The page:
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Did Jesus Walk on the Water?
by Judy Jones

 Jesus walks on water

If you're concerned about innocent children being terrorized by the debilitating fear that they're in danger of an "eternal hell" when they grow up, please read this article No Hell in the Bible before continuing.

"Barney, I'm going to paint you," I told my friend who was dying of muscular dystrophy at the tender age of 28.

Sitting at the foot of his bed, I took out some paper, colored markers, and starting painting, careful not to disturb the IV's in both his arms, or what was left of them.

"I knew I was going to be in a wheelchair when I was nine years old," Barney began. "After I saw my friend Beth being wheeled down the corridor of our school, I knew my turn was coming." 

"Barney, did you ever think you would walk again?" 

"No I knew I wouldn't and one year ago, the minute I met Tracy, I knew why. She had just gotten out of a rehabilitation hospital where she had been in a coma for six months. Tracy lost control of her car and it crashed into the side of a mountain as she was driving home from college during spring break. She was 19 years old."

"I started teaching her as fast as I could how to live as a paraplegic. Tracy is the only reason God put me in this wheelchair for the last nineteen years of my life." I could feel the heat from Barney's body coming thru the bed covers. He was burning with fever.

"Lift me up on the bed so I can lie next to Barney!" demanded Tracy to the attendant wheeling her up to his bedside.

"And I can tell you it's been 'heaven and hell' knowing this woman! Tracy, ever hear you get more bees with honey?" Barney said with a huge grin on his face and a compassionate glance to her attendant.

"Barney!" Tracy screamed, "you know my mood swings are from my brain damage ... made worse because the people in the hospital didn't turn me over like they were supposed to while I was in the coma."

"Tracy, you always have excuses, and by the way, why don't you put on some makeup? A man on his deathbed wants his woman to look her most beautiful!" His eyes twinkled and looking my way he added, "You could use a little makeup yourself!"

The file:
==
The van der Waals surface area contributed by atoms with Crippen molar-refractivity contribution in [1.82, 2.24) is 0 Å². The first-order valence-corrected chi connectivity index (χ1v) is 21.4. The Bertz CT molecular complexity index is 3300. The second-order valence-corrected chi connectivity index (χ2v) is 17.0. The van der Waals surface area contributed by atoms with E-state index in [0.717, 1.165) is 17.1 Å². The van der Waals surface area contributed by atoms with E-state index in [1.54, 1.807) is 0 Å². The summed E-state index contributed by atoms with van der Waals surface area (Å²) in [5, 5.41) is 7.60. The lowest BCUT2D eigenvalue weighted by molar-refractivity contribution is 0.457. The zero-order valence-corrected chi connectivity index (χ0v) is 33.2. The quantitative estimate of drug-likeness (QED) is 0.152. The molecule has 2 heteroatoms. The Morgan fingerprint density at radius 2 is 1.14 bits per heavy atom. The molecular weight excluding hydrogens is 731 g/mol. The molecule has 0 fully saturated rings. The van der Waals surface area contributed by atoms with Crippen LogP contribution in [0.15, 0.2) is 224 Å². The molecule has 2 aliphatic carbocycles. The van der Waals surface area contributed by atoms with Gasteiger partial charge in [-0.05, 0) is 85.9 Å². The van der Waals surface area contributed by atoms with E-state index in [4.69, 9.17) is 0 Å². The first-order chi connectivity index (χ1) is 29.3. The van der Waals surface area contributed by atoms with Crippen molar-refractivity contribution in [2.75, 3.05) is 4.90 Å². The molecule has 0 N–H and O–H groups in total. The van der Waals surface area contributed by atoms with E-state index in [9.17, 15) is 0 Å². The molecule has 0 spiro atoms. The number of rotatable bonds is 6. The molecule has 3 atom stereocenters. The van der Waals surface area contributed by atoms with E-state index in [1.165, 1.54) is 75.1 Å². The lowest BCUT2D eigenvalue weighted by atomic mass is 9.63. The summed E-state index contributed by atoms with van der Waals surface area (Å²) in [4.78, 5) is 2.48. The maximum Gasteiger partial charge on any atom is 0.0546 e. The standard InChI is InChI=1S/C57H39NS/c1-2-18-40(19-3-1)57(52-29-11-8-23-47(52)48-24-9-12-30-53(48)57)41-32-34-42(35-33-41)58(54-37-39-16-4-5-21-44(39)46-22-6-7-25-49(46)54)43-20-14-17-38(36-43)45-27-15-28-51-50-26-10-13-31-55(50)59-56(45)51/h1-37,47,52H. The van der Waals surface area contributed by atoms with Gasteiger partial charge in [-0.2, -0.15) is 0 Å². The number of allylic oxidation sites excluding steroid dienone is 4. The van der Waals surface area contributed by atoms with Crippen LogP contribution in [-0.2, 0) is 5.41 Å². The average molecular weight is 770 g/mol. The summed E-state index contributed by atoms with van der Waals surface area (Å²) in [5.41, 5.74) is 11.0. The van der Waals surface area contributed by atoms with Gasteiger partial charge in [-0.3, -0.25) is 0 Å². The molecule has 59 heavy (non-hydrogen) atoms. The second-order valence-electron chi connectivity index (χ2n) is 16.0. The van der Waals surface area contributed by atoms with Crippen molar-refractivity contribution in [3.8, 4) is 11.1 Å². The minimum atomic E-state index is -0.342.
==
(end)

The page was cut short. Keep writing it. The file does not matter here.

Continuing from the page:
My thoughts strayed to the first time I met Tracy. "Hey, watch where you are going!" I screamed as she nearly ran me down with her wheelchair. "Well get out of the way or I'll be late to my class!" she shouted back.

And thus began my whirlwind friendship with Tracy and Barney. I went everywhere with them. They fought constantly, sometimes purposefully bumping their wheelchairs into one another to 'bring home a point.' Tracy's depressions came on suddenly and turned into either fits of crying or anger. Barney calmed her down, teaching her little by little how to work with attendants, to make food for herself using special utensils, to open cabinets with dangling ropes, and much much more.

And the louder she screamed the more he loved her. Deep inside, she knew he was giving her the critical skills she would need to survive and make a new life for herself as a paraplegic.

But mostly Barney gave Tracy love, poured it into her, staying by her side night and day to help her through horrid headaches and mood swings. Barney was dying, giving his last breaths to Tracy, who was just beginning to live.

"Tracy, do you really believe Jesus walked on the water?" I asked her one night, looking at the picture above her bed.

Turning beet red with anger, she said in a loud voice, slurring her words due to her brain injury, "Why don't you crash into the side of a mountain, go into a coma and wake up with severe brain damage six months later and try starting a new life in a wheelchair? Then ask that stupid question!"

"Look at me!" she ordered, "One day soon I will walk again and I am going to get my degree in vocational rehabilitation. And you know why I can do all this in spite of the doctors and everyone else telling me to give up and accept life as an invalid?"

"Why Tracy?" I asked.